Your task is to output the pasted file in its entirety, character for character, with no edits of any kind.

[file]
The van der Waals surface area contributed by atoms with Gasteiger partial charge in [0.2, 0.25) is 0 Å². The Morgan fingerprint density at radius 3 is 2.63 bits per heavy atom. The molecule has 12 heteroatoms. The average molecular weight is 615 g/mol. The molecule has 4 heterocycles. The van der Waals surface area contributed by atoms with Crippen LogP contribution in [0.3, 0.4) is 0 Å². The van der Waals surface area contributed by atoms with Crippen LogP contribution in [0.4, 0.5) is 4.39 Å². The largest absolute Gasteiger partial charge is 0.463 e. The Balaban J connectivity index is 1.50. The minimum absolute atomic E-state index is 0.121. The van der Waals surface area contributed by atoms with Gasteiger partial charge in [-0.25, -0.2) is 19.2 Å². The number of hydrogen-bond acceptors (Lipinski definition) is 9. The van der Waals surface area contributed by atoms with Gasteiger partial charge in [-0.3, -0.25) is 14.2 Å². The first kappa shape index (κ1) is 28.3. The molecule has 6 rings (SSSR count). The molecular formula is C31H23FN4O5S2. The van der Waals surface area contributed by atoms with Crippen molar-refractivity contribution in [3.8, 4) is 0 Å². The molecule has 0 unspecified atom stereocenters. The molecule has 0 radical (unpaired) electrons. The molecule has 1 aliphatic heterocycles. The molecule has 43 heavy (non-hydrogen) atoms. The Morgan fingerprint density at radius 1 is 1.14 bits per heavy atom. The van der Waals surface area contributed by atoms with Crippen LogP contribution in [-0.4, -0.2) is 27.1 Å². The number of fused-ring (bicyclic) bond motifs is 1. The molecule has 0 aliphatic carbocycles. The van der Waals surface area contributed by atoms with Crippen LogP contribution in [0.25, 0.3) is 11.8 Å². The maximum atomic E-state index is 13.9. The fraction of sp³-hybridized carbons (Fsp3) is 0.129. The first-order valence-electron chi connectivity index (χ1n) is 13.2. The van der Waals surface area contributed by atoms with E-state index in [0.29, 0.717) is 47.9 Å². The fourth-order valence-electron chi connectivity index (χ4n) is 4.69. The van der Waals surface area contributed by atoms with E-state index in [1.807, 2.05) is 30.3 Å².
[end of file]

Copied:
The van der Waals surface area contributed by atoms with Gasteiger partial charge in [0.2, 0.25) is 0 Å². The Morgan fingerprint density at radius 3 is 2.63 bits per heavy atom. The molecule has 12 heteroatoms. The average molecular weight is 615 g/mol. The molecule has 4 heterocycles. The van der Waals surface area contributed by atoms with Crippen LogP contribution in [0.3, 0.4) is 0 Å². The van der Waals surface area contributed by atoms with Crippen LogP contribution in [0.4, 0.5) is 4.39 Å². The largest absolute Gasteiger partial charge is 0.463 e. The Balaban J connectivity index is 1.50. The minimum absolute atomic E-state index is 0.121. The van der Waals surface area contributed by atoms with Gasteiger partial charge in [-0.25, -0.2) is 19.2 Å². The number of hydrogen-bond acceptors (Lipinski definition) is 9. The van der Waals surface area contributed by atoms with Gasteiger partial charge in [-0.3, -0.25) is 14.2 Å². The first kappa shape index (κ1) is 28.3. The molecule has 6 rings (SSSR count). The molecular formula is C31H23FN4O5S2. The van der Waals surface area contributed by atoms with Crippen molar-refractivity contribution in [3.8, 4) is 0 Å². The molecule has 0 unspecified atom stereocenters. The molecule has 0 radical (unpaired) electrons. The molecule has 1 aliphatic heterocycles. The molecule has 43 heavy (non-hydrogen) atoms. The Morgan fingerprint density at radius 1 is 1.14 bits per heavy atom. The van der Waals surface area contributed by atoms with Crippen LogP contribution in [-0.4, -0.2) is 27.1 Å². The number of fused-ring (bicyclic) bond motifs is 1. The molecule has 0 aliphatic carbocycles. The van der Waals surface area contributed by atoms with Crippen LogP contribution in [0.25, 0.3) is 11.8 Å². The maximum atomic E-state index is 13.9. The fraction of sp³-hybridized carbons (Fsp3) is 0.129. The first-order valence-electron chi connectivity index (χ1n) is 13.2. The van der Waals surface area contributed by atoms with E-state index in [0.29, 0.717) is 47.9 Å². The fourth-order valence-electron chi connectivity index (χ4n) is 4.69. The van der Waals surface area contributed by atoms with E-state index in [1.807, 2.05) is 30.3 Å².